Havens described the issue as "rib tip syndrome," and the surgery trimmed a rib that was rubbing another one on his side and irritating his oblique. According to wikipedia, the first course of treatment for rib tip syndrome is anesthetic injection.
According to wikipedia, rib tip syndrome:
is characterized by pain along the costal margin and is caused byThe Mets tried anesthetic injections with Havens, but only when those proved futile, did they turn to surgery. I can't recall many (any) examples of a similar diagnosis in American sports, but two cricket bowlers underwent a similar procedure and this 2006 paper describes it as a success with both players recovering fully, and returning to action. This 1975 paper, which described the condition for the first time, notes that in the three cases which formed the basis for the description of the syndrome, there was a trauma involved which created the hyper motility and the pain.
hypermobility of the eighth, ninth and tenth ribs. These ribs do not
articulate with the sternum but instead are bound to each other by a
thin band of fibrous tissue. If this fibrous attachment becomes divided,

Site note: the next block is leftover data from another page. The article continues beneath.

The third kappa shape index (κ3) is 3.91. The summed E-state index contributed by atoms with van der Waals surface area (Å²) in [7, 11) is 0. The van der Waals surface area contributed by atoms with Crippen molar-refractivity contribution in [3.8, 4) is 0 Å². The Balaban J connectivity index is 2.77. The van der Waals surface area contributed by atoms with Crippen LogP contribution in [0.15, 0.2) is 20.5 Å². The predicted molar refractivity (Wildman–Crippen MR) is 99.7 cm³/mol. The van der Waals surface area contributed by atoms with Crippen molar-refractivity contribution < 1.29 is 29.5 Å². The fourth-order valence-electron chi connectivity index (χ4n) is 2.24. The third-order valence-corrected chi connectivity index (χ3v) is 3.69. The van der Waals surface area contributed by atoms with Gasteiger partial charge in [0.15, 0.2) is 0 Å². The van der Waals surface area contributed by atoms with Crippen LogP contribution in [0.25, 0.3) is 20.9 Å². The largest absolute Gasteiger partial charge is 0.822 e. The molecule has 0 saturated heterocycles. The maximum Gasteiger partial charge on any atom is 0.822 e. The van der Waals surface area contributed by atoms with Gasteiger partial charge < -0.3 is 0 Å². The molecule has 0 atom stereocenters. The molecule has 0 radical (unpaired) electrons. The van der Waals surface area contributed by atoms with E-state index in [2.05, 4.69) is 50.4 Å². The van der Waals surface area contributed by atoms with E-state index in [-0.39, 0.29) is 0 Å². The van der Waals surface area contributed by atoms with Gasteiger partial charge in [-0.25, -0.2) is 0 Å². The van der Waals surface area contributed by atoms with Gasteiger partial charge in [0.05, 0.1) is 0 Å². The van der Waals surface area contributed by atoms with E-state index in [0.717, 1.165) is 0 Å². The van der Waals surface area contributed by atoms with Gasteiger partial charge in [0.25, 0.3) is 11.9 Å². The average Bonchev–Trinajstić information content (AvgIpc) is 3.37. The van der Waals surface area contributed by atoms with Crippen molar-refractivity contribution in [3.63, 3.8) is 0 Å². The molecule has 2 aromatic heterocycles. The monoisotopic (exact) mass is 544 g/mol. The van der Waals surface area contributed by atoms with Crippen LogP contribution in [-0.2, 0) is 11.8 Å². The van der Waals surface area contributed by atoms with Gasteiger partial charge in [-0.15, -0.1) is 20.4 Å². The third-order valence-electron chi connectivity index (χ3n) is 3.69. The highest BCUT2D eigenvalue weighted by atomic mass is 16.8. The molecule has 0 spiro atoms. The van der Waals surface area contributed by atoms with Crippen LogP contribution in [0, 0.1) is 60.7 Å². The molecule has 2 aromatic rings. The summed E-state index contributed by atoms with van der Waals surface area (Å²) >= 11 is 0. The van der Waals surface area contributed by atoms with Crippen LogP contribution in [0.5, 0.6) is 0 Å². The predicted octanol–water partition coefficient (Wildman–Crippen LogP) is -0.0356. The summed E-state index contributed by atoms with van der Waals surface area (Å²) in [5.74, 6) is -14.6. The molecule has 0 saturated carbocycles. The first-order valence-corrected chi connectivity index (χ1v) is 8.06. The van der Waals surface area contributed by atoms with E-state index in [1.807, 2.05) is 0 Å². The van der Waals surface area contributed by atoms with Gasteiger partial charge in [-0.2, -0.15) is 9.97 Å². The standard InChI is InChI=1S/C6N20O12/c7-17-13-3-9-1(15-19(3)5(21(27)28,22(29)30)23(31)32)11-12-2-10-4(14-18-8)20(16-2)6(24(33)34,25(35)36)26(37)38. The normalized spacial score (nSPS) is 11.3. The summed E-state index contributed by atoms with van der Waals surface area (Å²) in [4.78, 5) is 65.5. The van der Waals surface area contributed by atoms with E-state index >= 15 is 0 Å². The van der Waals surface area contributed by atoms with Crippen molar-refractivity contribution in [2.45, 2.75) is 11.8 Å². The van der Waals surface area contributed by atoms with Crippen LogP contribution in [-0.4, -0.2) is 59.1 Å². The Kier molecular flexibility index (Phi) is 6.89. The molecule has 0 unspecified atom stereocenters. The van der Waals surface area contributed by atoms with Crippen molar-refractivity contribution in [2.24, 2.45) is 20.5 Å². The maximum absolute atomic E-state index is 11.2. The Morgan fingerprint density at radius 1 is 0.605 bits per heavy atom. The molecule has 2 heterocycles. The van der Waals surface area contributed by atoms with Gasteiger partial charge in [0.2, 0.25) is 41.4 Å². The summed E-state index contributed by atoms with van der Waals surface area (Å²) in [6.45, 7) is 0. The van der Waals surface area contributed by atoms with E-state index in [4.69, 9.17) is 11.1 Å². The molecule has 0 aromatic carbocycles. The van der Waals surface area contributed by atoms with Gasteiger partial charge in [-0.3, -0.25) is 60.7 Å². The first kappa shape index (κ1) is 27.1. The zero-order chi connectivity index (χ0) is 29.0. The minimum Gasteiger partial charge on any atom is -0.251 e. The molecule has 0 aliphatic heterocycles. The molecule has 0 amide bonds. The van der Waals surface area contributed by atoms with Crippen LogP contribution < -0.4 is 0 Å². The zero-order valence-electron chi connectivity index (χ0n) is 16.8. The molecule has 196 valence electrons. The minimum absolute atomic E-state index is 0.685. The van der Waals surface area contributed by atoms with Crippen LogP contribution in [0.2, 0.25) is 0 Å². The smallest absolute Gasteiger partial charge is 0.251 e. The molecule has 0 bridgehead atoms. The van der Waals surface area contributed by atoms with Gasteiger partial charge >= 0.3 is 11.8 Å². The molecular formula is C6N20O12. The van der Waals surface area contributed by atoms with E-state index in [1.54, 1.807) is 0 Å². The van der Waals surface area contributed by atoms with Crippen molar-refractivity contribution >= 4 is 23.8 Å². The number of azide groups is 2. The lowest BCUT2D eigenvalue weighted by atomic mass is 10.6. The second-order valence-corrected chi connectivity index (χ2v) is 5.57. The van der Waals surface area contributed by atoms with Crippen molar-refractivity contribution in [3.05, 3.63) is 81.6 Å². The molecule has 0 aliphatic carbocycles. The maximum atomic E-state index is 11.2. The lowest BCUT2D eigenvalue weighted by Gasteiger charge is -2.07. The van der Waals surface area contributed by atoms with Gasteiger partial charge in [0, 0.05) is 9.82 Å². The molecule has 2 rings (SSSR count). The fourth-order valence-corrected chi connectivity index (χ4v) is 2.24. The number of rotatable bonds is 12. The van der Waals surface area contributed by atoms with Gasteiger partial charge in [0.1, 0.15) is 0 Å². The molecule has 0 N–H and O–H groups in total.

the rib(s) may ride up and irritate the intercostal nerve(s) causing
pain. Clinically the patient may be aware of a snapping or clicking
sensation as the ribs move relative to one another. ... Relief can be provided by anesthetizing the
relevant intercostal nerve with local anesthetic. If symptoms persist,
rib tip resection may be necessary.
What was Havens' trauma? We might never know, but the fact that he's been diagnosed, treated and is feeling better are all very encouraging signs.
You'll recall that Havens was limited to 32 games in 2010 by injuries the time were described as oblique strains. However, when he was healthy, he hit, ripping six home runs in 18 games in AA Binghamton as part of a .338/.400/.662 line.
As far as I'm concerned, this news improves Havens' stock as a prospect.